Read Full Post >
Even if you think you look super awkward on the treadmill or in the weight room, you can at least look good while you do it. Olympic Gold Medalist Kristi Yamaguchi just released a new line of active wear that is functional enough for the gym and stylish enough for the carpool lane.
The brand is called Tsu.ya and includes 18 pieces for the fall launch, available exclusively at Lord & Taylor department stores. The line includes basics like yoga pants, leggings, jackets, and T-shirts. Price points for the line range from $40 to $150, which is competitively priced with other fitness apparel lines. The apparel is only available in sizes extra small (XS) through large (L).
“As a mother, author and athlete life is pulling me in a lot of directions at once. I wanted to create something for the woman-on-the go, something that you can go to the gym in and run errands in after and still look put together,” Kristi told us of her inspiration for Tsu.ya.
Read Full Post >
One of the biggest fashion trends of the season is not hard to miss. It’s neon! Reminiscent of the glowing 80s, the bright colors are getting official fashion endorsements across the media. E! News’ Giuliana Rancic was amongst the first to announce the style trend, as the fashion expert told viewers bright colors, particularly neon, would be the color to wear this summer.
Why neon for this season? As reported by The Washington Post, Ann Narayanan, VP of Women’s Merchandising for Old Navy, offered her opinion. “This is the season of color: color on color, color back to neutrals. Neons are just one of the amazing color trends that are important right now.”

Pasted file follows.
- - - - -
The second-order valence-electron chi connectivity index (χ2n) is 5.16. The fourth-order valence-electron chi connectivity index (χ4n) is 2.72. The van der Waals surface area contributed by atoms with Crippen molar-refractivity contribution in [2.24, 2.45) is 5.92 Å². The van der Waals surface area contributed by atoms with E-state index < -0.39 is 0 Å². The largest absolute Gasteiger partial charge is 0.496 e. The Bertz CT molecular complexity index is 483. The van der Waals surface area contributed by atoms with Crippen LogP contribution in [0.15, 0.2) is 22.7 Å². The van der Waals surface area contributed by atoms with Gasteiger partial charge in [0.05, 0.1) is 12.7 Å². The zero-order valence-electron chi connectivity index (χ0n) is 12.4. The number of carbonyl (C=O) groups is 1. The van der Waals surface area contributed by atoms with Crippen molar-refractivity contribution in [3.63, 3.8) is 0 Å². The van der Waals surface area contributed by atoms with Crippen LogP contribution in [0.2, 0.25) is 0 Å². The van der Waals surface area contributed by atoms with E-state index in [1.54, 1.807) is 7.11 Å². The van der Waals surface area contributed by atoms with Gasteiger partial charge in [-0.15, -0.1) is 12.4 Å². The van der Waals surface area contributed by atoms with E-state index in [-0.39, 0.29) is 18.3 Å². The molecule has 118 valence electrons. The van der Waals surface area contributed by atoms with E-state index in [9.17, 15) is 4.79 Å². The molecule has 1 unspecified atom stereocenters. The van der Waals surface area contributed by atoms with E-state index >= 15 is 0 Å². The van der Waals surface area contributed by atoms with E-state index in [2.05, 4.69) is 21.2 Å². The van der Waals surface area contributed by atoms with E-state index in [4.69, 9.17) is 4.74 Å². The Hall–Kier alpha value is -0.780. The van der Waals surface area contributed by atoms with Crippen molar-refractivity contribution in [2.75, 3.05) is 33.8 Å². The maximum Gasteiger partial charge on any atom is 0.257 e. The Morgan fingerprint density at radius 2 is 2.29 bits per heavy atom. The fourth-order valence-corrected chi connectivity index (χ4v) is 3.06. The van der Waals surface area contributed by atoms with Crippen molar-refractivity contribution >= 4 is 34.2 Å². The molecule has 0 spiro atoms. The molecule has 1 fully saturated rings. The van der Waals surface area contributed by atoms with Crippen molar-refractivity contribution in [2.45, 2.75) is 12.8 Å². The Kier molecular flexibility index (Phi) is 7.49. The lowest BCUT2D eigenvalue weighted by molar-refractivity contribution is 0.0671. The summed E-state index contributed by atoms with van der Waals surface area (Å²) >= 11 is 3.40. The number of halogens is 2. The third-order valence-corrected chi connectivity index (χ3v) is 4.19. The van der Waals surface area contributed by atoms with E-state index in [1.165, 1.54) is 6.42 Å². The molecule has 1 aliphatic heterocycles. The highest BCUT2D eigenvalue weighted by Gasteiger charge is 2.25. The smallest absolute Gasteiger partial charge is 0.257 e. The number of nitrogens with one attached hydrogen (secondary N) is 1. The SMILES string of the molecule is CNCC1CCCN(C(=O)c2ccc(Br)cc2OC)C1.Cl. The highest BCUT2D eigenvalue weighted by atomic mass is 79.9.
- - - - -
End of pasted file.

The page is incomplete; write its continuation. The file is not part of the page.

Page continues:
Neon is an attention grabber, it screams “Look at me!” Marissa Rosenblum, Seventeen senior editor, comments on this season’s color trend, “The highlighter colors have evolved this season into accessories, beauty products, and outwear. There are still the T-shirts, colored jeans, hoodies, and athletic apparel.”
Bright colors aren’t just for the catwalk, neon has made its way onto fitness apparel, too. Even running shoes like Brooks are brighter that ever with plenty of unconventional shades and designs. It’s hard to miss the neon when walking into a sports store this season. Brands like Nike, UnderArmor, and Jillian Michaels‘ K-Swiss collection have fused neon into their shorts, sports bras, shirts, tanks, and even socks!
Read Full Post >
A dog can be trained to stay inside the perimeter of a fence by wearing an electric shock collar. The moment the dog gets too close to the boundary it will feel a mild current that is intended to teach the dog to stop. With a little bit of discomfort as reinforcement, the dog will learn to stay in the yard.
While people are generally more intelligent than our furry four-legged friends, some still need a little help recognizing the perimeters of their own body awareness.
Electricfoxy is the company behind the high-tech “wearable technology garment” MOVE. The wired tank works in conjunction with a mobile app that saves and tracks progress and patterns of movement. Programmed with four stretch and bend sensors, the MOVE garment, which looks like a flashy space-aged tank top, reads the body’s movements and assesses whether or not they are correct based on the desired outcome. When movements are out of sync with the data entered into the app, the wearer will feel an electric buzzing sensation in the area that needs to be corrected, keeping the body within the preferred parameter.
Read Full Post >